Hello and welcome to ‘The Twelve Games of Christmas’, a highlight reel of some of my (Dann Sullivan, Editor-in-Chief) favourite games of 2017. As regular readers will know, we’re extremely eclectic in our tastes here at B3; hopefully these little suggestions, essentially recommendations, will match that. Enjoy!
Frozen Synapse developer Mode 7 Games took their first step into publishing earlier this year when they helped bring SMAC Games’ debut title, Tokyo 42, to market.
Interestingly, despite the massive pace changes between the two games — Tokyo 42 is a fast-paced game where you jump from rooftop to rooftop, creating or dodging a bullet-hell–style flurries of shots, or more often taking people out from long range with sniper rifles, and Frozen Synapse is a turn-based, tactical affair where both sides plan out troop movements before all planned actions play out simultaneously — they share their inspirations from the Brit gaming scene: Tokyo 42 from Sensible’s Cannon Fodder, DMA/Rockstar’s Grand Theft Auto and Bullfrog’s Syndicate and Frozen Synapse from Codo Technologies’ Laser Squad Nemesis.
Both are also games about placement and death, albeit their pacing and how they interpret death are completely different from one another.
In Tokyo 42’s colourful, bittersweet skylines there is no permanence to death if you can afford the pills — mega-corporation Nano Med made sure of that. With no end, life has become routine and standard for most. Death still has a value, though. For a start, even if you are medicated, you need to respawn elsewhere — you’ll likely miss your bus or cab in doing so. It’s also something that sticks with you, so death is a deterrent and a show of weakness.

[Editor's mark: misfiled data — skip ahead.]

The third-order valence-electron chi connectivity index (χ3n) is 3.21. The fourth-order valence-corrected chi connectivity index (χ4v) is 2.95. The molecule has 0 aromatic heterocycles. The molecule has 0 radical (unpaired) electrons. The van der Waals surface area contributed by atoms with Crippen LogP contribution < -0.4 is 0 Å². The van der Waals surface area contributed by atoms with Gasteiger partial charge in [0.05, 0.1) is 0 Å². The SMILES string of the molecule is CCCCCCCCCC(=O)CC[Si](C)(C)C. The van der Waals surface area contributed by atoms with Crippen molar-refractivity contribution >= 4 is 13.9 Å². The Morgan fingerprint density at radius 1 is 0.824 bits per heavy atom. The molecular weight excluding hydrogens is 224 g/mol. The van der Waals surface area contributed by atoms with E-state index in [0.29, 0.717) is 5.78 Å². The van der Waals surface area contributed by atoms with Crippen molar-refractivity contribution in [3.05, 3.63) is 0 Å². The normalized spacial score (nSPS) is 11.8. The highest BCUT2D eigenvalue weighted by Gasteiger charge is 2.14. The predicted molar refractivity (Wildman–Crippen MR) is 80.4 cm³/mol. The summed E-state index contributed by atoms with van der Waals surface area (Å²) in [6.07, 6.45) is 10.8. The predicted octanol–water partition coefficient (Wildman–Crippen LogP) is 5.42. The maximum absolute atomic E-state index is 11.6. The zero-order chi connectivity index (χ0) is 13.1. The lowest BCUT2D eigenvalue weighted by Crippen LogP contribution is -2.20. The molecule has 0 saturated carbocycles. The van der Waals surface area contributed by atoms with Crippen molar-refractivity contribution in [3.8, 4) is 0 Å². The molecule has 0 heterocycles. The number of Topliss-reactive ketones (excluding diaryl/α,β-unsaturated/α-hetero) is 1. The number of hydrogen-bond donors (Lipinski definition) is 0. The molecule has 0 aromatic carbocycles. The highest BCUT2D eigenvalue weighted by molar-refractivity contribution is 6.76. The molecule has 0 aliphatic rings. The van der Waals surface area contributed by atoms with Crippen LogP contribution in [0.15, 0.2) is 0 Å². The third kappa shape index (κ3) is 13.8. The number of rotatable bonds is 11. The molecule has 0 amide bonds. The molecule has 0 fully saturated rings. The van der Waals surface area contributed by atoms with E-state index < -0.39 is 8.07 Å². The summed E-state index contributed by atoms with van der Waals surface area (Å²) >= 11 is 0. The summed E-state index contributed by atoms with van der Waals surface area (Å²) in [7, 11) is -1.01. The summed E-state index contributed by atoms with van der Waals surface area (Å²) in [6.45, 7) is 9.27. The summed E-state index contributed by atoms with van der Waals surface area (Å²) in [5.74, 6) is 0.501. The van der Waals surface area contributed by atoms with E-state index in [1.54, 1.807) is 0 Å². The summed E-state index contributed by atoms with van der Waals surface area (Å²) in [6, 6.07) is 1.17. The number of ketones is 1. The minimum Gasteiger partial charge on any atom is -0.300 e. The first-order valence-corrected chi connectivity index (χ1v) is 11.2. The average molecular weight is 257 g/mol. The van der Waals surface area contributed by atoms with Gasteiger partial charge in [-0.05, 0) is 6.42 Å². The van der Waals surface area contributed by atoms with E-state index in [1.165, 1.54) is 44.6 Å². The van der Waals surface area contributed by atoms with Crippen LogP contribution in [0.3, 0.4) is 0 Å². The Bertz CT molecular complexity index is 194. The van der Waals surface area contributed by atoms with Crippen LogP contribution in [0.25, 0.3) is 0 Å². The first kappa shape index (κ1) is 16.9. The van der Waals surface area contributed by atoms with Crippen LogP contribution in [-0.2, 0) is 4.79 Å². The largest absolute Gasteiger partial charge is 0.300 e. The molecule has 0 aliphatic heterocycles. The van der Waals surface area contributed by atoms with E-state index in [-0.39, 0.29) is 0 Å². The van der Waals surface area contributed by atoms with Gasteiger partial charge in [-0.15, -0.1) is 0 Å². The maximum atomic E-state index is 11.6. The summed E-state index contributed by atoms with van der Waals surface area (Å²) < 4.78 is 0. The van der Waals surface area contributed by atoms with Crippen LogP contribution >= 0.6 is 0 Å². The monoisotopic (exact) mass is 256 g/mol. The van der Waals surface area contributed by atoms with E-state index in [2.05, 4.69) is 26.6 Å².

You start off framed for the murder-murder of an innocent and so, in that classic way, become the that which you’ve been accused of — a callous assassin — in your mission to find out who framed you and prove that you wouldn’t hurt a fly…
What makes Tokyo 42 a memorable landmark for the year isn’t its story, nor is it the slide from stealth-based katana takedowns to fully-blown bullet-hell and grenade-lobbing chaos. No, it’s the fact that missions are delicately fitted around an outstanding, artistic world which can be viewed from multiple perspectives. If you see a massive tower, there’ll be a mission on the top of it. If you see a giant avatar, it’ll be an objective point in a sprint, or a spawn point for a later target. Everything about the world’s layout feels deliberate, and there’s enough extra stuff to explore the world and play tourist when you’re not feeling up for the tension of the game’s missions.
The missions have an exceptional variety too, with races, rampage challenges and vehicle challenges mixed in among them. My personal favourites were the vehicle challenges, however the few long-range assassination moments which juxtaposed their pace felt like a best test of your abilities and your control of the game’s viewpoint system (the camera can rotate between four locked angles), something which certainly took some getting used to when you first played — but was an integral part of the game’s visual style.
Tokyo 42 launched in May of 2017 for PC and Mac. It then released on PS4 later in the year.